Joseph Cotten, another familiar face from past noirs such as The Third Man , also turns up in a pivotal role, playing the sort of smooth, sophisticated villain he perfected in Alfred Hitchcock's Shadow of a Doubt  and later reprised for Hush...Hush, Sweet Charlotte . Co-star Ricardo Montalban also made his mark earlier in the genre in such memorable thrillers as Anthony Mann's Border Incident  and John Sturges's Mystery Street .
Burt Kennedy, the director of The Money Trap, is better known for his Westerns (The War Wagon , Support Your Local Sheriff! ) but he did helm a few distinctive film noirs such as Man in the Vault  or The Killer Inside Me , which was based on the novel by pulp fiction legend Jim Thompson (who also penned the screenplay to Kubrick's aforementioned The Killing). And cinematographer Paul C. Vogel had previously filmed some of MGM's more impressive entries in the noir category, specifically Lady in the Lake , High Wall  and Scene of the Crime .
During its theatrical run, The Money Trap was usually paired on a double feature with John Ford's Seven Women and generally dismissed by most critics as an unexceptional B-movie thriller, distinguished only by Hayworth and Ford in a final screen reunion. The Los Angeles Time wrote "The Money Trap has been sprung before - and far better," while Time magazine accused it of being "overburdened with social significance and sloppy syntax." Only The Hollywood Reporter offered a more accurate assessment: "There are indications that The Money Trap was intended to be more than just a crime story, perhaps a parable on a materialistic age. If so, this got lost. The script is sometimes confusing...." but it also noted it was "an offbeat drama with some exceptionally good performers..." But even if the film is an uneven blend of film noir and morality play, it's worth seeing today as a rare visual record of Los Angeles in the mid-sixties with its now vintage cars, manicured lawns, Bel-Aire mansions and smog-free vistas.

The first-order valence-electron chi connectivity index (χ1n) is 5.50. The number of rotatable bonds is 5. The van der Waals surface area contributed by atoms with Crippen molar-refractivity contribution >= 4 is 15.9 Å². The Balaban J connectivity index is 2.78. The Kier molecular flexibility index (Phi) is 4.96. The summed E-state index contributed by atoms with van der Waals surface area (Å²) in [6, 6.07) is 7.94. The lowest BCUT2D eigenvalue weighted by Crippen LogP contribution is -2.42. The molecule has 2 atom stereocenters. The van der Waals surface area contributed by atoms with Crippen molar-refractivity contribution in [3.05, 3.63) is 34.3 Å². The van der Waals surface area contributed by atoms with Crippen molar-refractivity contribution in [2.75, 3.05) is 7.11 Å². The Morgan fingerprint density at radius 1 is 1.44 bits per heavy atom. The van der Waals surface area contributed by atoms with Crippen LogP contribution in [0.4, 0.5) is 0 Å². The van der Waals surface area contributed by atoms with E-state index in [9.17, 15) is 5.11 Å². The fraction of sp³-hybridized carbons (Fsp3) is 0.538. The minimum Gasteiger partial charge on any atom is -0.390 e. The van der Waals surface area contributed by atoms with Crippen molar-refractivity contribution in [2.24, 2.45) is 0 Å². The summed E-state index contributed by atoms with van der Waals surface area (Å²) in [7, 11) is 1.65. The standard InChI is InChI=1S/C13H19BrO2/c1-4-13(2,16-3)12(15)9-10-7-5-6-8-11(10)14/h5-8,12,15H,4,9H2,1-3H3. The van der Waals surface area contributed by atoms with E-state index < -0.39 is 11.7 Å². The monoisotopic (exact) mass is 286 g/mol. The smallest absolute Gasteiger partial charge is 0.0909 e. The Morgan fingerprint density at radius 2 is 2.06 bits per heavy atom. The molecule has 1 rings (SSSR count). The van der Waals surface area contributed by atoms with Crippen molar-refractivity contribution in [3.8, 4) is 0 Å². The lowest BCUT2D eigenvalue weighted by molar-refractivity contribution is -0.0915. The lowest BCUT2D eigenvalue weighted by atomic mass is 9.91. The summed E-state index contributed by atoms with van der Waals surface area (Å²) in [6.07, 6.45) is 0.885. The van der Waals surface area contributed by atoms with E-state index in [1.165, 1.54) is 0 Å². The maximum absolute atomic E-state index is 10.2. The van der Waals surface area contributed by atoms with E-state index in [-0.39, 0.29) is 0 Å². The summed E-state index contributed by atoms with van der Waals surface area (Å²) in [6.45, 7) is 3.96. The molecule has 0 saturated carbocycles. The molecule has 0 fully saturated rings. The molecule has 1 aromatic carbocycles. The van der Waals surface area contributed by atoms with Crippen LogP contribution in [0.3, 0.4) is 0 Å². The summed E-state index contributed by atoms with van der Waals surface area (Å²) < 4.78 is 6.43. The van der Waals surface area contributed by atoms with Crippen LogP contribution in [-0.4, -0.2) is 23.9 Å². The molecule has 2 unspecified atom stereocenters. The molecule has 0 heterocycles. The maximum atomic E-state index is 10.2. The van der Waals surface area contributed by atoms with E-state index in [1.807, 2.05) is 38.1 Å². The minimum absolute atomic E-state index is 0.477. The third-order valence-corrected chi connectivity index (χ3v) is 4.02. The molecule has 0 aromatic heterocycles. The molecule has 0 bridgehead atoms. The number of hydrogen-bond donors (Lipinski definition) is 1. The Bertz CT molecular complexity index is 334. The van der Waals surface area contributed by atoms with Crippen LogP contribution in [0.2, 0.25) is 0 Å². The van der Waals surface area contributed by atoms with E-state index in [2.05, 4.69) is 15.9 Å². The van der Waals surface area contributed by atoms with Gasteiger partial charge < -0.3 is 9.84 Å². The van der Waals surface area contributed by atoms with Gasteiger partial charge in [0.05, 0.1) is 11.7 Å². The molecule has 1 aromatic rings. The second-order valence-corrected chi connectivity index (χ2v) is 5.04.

Producer: David Karr, Max E. Youngstein
Director: Burt Kennedy
Screenplay: Walter Bernstein, Lionel White
Cinematography: Paul Vogel
Film Editing: John McSweeney, Jr.
Art Direction: Carl Anderson, George W. Davis
Music: Hal Schaffer
Cast: Glenn Ford (Joe Baron), Elke Sommer (Lisa Baron), Rita Hayworth (Rosalie Kelly), Joseph Cotten (Dr. Horace Van Tilden), Ricardo Montalban (Pete Delanos), Tom Reese (Matthews).
BW-93m. Letterboxed. Closed captioning.
by Jeff Stafford